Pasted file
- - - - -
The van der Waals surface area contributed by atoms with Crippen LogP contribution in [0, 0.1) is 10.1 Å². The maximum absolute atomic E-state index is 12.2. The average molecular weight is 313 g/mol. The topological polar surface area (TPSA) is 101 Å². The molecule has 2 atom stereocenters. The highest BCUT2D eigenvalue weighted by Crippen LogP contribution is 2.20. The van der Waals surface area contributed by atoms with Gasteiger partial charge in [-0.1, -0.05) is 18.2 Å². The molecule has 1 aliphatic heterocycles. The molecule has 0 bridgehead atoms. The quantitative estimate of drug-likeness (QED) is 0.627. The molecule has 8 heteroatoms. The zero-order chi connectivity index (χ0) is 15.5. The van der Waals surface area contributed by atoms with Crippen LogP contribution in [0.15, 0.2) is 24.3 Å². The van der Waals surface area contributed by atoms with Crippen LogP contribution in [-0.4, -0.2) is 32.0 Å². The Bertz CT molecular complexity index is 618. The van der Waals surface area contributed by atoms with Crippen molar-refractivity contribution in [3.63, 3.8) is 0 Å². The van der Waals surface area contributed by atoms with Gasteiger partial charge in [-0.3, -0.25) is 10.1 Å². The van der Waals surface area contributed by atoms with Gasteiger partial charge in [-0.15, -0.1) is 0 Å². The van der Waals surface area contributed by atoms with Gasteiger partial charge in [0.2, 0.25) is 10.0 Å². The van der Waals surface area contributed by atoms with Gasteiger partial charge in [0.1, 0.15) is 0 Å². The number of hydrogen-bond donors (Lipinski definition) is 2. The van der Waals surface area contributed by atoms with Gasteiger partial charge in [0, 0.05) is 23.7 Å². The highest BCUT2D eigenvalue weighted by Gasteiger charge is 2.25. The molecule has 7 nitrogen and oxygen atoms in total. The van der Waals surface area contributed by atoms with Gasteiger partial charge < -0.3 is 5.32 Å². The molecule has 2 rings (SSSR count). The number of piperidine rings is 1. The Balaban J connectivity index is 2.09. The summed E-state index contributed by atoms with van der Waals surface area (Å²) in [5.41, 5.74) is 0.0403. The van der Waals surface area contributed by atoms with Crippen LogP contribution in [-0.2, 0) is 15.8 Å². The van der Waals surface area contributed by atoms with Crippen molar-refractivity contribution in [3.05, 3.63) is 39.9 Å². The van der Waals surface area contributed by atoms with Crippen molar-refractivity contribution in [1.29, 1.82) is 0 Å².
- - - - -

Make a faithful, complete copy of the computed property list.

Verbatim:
The van der Waals surface area contributed by atoms with Crippen LogP contribution in [0, 0.1) is 10.1 Å². The maximum absolute atomic E-state index is 12.2. The average molecular weight is 313 g/mol. The topological polar surface area (TPSA) is 101 Å². The molecule has 2 atom stereocenters. The highest BCUT2D eigenvalue weighted by Crippen LogP contribution is 2.20. The van der Waals surface area contributed by atoms with Gasteiger partial charge in [-0.1, -0.05) is 18.2 Å². The molecule has 1 aliphatic heterocycles. The molecule has 0 bridgehead atoms. The quantitative estimate of drug-likeness (QED) is 0.627. The molecule has 8 heteroatoms. The zero-order chi connectivity index (χ0) is 15.5. The van der Waals surface area contributed by atoms with Crippen LogP contribution in [0.15, 0.2) is 24.3 Å². The van der Waals surface area contributed by atoms with Crippen LogP contribution in [-0.4, -0.2) is 32.0 Å². The Bertz CT molecular complexity index is 618. The van der Waals surface area contributed by atoms with Crippen molar-refractivity contribution in [3.63, 3.8) is 0 Å². The van der Waals surface area contributed by atoms with Gasteiger partial charge in [-0.3, -0.25) is 10.1 Å². The van der Waals surface area contributed by atoms with Gasteiger partial charge in [-0.15, -0.1) is 0 Å². The van der Waals surface area contributed by atoms with Gasteiger partial charge in [0.2, 0.25) is 10.0 Å². The van der Waals surface area contributed by atoms with Gasteiger partial charge in [0.1, 0.15) is 0 Å². The number of hydrogen-bond donors (Lipinski definition) is 2. The van der Waals surface area contributed by atoms with Gasteiger partial charge in [0, 0.05) is 23.7 Å². The highest BCUT2D eigenvalue weighted by Gasteiger charge is 2.25. The molecule has 7 nitrogen and oxygen atoms in total. The van der Waals surface area contributed by atoms with Gasteiger partial charge < -0.3 is 5.32 Å². The molecule has 2 rings (SSSR count). The number of piperidine rings is 1. The Balaban J connectivity index is 2.09. The summed E-state index contributed by atoms with van der Waals surface area (Å²) in [5.41, 5.74) is 0.0403. The van der Waals surface area contributed by atoms with Crippen LogP contribution in [-0.2, 0) is 15.8 Å². The van der Waals surface area contributed by atoms with Crippen molar-refractivity contribution in [3.05, 3.63) is 39.9 Å². The van der Waals surface area contributed by atoms with Crippen molar-refractivity contribution in [1.29, 1.82) is 0 Å².